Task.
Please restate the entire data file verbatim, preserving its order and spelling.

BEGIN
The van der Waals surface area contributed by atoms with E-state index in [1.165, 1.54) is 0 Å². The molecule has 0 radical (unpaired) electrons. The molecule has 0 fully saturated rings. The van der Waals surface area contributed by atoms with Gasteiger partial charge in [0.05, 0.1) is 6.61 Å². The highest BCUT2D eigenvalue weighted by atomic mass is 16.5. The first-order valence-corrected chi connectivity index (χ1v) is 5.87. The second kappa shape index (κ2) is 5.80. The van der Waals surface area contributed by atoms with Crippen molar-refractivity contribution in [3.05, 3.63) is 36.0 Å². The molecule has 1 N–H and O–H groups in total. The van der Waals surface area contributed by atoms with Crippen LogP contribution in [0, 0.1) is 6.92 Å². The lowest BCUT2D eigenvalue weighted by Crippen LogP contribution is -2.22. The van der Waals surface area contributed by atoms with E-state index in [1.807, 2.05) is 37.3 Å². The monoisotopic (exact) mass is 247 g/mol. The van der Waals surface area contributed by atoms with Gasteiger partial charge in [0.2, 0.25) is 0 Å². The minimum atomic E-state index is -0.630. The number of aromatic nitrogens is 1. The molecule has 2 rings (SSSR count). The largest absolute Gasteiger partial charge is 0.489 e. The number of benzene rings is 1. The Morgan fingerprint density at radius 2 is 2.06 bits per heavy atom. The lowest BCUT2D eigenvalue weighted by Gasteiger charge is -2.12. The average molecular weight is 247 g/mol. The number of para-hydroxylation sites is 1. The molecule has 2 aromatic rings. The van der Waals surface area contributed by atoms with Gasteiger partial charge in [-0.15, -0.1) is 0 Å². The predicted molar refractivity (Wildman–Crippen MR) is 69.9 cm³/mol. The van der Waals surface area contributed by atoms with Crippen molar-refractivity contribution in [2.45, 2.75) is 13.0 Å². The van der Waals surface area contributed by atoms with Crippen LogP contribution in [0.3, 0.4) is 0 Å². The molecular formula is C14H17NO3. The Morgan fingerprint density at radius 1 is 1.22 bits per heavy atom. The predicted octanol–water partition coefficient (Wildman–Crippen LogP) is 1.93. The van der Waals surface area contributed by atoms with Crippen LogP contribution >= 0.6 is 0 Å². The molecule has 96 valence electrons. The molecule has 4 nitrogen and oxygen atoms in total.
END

The van der Waals surface area contributed by atoms with E-state index in [1.165, 1.54) is 0 Å². The molecule has 0 radical (unpaired) electrons. The molecule has 0 fully saturated rings. The van der Waals surface area contributed by atoms with Gasteiger partial charge in [0.05, 0.1) is 6.61 Å². The highest BCUT2D eigenvalue weighted by atomic mass is 16.5. The first-order valence-corrected chi connectivity index (χ1v) is 5.87. The second kappa shape index (κ2) is 5.80. The van der Waals surface area contributed by atoms with Crippen molar-refractivity contribution in [3.05, 3.63) is 36.0 Å². The molecule has 1 N–H and O–H groups in total. The van der Waals surface area contributed by atoms with Crippen LogP contribution in [0, 0.1) is 6.92 Å². The lowest BCUT2D eigenvalue weighted by Crippen LogP contribution is -2.22. The van der Waals surface area contributed by atoms with E-state index in [1.807, 2.05) is 37.3 Å². The monoisotopic (exact) mass is 247 g/mol. The van der Waals surface area contributed by atoms with Gasteiger partial charge in [0.2, 0.25) is 0 Å². The minimum atomic E-state index is -0.630. The number of aromatic nitrogens is 1. The molecule has 2 rings (SSSR count). The largest absolute Gasteiger partial charge is 0.489 e. The number of benzene rings is 1. The Morgan fingerprint density at radius 2 is 2.06 bits per heavy atom. The lowest BCUT2D eigenvalue weighted by Gasteiger charge is -2.12. The average molecular weight is 247 g/mol. The number of para-hydroxylation sites is 1. The molecule has 2 aromatic rings. The van der Waals surface area contributed by atoms with Gasteiger partial charge in [-0.15, -0.1) is 0 Å². The predicted molar refractivity (Wildman–Crippen MR) is 69.9 cm³/mol. The van der Waals surface area contributed by atoms with Crippen molar-refractivity contribution in [2.45, 2.75) is 13.0 Å². The van der Waals surface area contributed by atoms with Crippen LogP contribution in [0.3, 0.4) is 0 Å². The molecular formula is C14H17NO3. The Morgan fingerprint density at radius 1 is 1.22 bits per heavy atom. The predicted octanol–water partition coefficient (Wildman–Crippen LogP) is 1.93. The van der Waals surface area contributed by atoms with Crippen LogP contribution >= 0.6 is 0 Å². The molecule has 96 valence electrons. The molecule has 4 nitrogen and oxygen atoms in total.